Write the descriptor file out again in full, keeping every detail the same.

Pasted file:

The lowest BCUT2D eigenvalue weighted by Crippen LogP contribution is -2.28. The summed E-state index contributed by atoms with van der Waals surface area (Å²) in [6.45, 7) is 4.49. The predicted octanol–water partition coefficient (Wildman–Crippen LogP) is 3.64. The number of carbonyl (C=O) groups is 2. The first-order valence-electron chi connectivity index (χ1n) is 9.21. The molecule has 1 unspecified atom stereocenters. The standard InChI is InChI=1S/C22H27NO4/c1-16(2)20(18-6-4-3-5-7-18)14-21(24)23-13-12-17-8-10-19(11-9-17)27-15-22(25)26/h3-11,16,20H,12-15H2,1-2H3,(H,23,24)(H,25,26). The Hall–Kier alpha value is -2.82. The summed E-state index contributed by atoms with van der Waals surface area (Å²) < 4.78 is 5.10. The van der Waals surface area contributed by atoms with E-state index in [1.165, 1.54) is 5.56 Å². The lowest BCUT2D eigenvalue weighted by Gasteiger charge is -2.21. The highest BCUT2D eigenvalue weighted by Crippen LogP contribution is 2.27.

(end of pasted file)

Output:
The lowest BCUT2D eigenvalue weighted by Crippen LogP contribution is -2.28. The summed E-state index contributed by atoms with van der Waals surface area (Å²) in [6.45, 7) is 4.49. The predicted octanol–water partition coefficient (Wildman–Crippen LogP) is 3.64. The number of carbonyl (C=O) groups is 2. The first-order valence-electron chi connectivity index (χ1n) is 9.21. The molecule has 1 unspecified atom stereocenters. The standard InChI is InChI=1S/C22H27NO4/c1-16(2)20(18-6-4-3-5-7-18)14-21(24)23-13-12-17-8-10-19(11-9-17)27-15-22(25)26/h3-11,16,20H,12-15H2,1-2H3,(H,23,24)(H,25,26). The Hall–Kier alpha value is -2.82. The summed E-state index contributed by atoms with van der Waals surface area (Å²) < 4.78 is 5.10. The van der Waals surface area contributed by atoms with E-state index in [1.165, 1.54) is 5.56 Å². The lowest BCUT2D eigenvalue weighted by Gasteiger charge is -2.21. The highest BCUT2D eigenvalue weighted by Crippen LogP contribution is 2.27.